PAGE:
Why the focus on mental health should start in training

In Mental Health Awareness Week, NASBTT explains that support for teachers must be embedded at the start of training

Emma Hollis

In Mental Health Awareness Week, Emma Hollis, of the National Association of School-Based Teacher Trainers, says that mental health support should be embedded at the start of training

In November last year, Education Support – of which I am a trustee – published the latest findings from its Teacher Wellbeing Index.

While the headlines at the time focused on how work-related stress in the profession had increased for a third successive year, what went under the radar was that 43 per cent of NQTs had suffered from mental health issues in the past academic year, compared with 34 per cent of all education professionals.

This statistic encapsulates why mental health support must begin as soon as teachers walk through the school gate.

However, I would argue that this support must begin even earlier, with an acknowledgment of what happens in the initial teacher training (ITT) year being so important for later years. 

Supporting teacher mental health

While ITT providers undoubtedly work hard to support the needs of all their trainees, including mental health needs, difficulties around non-disclosure, the variability in occupational health processes and lack of funding and capacity in schools mean that their efforts often do not receive the support needed from others in the sector.

Tackling this important issue must be a team effort, and yet so many members of that team are hampered by matters outside of their control.

To provide truly effective mental health support for trainee teachers, there are three interlinked challenges that we must tackle head-on:

1. Increasing the levels of teacher autonomy and trust

It is vital for the profession that potential new entrants see it as an attractive option when considering their careers.

High levels of stress, caused by excessive accountability in a fear-driven culture, permeate through the system.

Trainee teachers entering classrooms for the first time are often surprised and shocked by the levels of stress they encounter in the colleagues who are trying to support them.

As an introduction to the profession, this can be incredibly damaging – triggering mental health issues and anxiousness that lead to increased drop-out rates and higher levels of support needed, adding additional pressures into an already stretched system.

Until teachers are truly treated with the professional respect they deserve, this negative spiral will only continue to worsen.

2. Promoting healthy working practices and boundaries

ITT providers work extremely hard to minimise the workload of their trainee teachers but this has been frustrated by requirements to evidence progress and attainment.

We are taking steps forward under the new Ofsted inspection plans, which will no longer require providers to grade trainees, nor to gather evidence against the Teacher Standards.

What has yet to be addressed, however, is the workload expectations placed on teacher educators themselves, particularly mentors in schools, who are often overloaded with multiple roles.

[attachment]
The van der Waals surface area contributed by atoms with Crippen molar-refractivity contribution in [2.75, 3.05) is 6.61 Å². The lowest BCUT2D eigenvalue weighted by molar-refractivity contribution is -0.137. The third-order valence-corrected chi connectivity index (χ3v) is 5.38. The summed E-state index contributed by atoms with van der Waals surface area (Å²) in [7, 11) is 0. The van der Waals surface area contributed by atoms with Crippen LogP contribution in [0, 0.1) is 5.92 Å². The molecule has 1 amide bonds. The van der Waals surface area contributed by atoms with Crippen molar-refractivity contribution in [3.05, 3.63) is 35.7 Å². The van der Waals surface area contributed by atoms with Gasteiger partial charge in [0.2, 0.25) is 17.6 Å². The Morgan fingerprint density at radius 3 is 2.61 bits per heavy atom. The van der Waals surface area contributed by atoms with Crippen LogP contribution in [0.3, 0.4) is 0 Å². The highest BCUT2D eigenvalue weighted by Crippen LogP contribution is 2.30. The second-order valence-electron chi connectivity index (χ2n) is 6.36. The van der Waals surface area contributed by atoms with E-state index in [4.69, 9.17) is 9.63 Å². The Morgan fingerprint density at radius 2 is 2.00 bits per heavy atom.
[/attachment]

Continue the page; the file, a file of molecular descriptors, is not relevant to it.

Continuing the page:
Without proper recognition for the mentor role, supported with sufficient time, funding and resource, the well-meaning plans for the ITT Core Content Framework and Early Career Framework may inadvertently place such high demands on mentors that they will create unsustainable workloads, leading to greater levels of stress and deterioration of the mental health of those charged with nurturing new entrants to the profession.

3. Frontline early intervention emotional support

Teacher training is a very intense year, and we do have a worrying number of cases where trainees are going back into schools and presenting quite severe mental health issues.

Through my own investigation, I discovered that in some local authority areas, up to 78 per cent of child and adolescent mental health services referrals were turned away during the period in which the previous year’s trainees were pupils.

In practice, some of the adolescents who fell through the cracks at school are now coming back as adults into an environment where they were first exposed to feelings of anxiety, mental health issues and exam pressures.

Every trainee teacher, in fact every member of staff right through to executive heads and CEOs, should have access to professional and confidential emotional support.

This can help to resolve issues and support education professionals to manage their mental health and wellbeing.

Early intervention is vital and we urge the government to consider a nationally funded employee assistance programme for all frontline education staff.

Trainee teachers are being asked to look after the mental health of the children in their care.

It goes without saying that if you are not able to take care of your own mental health, it makes you less able to be responsive to the mental health of the children in your class.

We need to get on the front foot and address these issues that are impacting on trainee teachers, as well as upping the proactive support available to them.

Emma Hollis is executive director of the National Association of School-Based Teacher Trainers (NASBTT)

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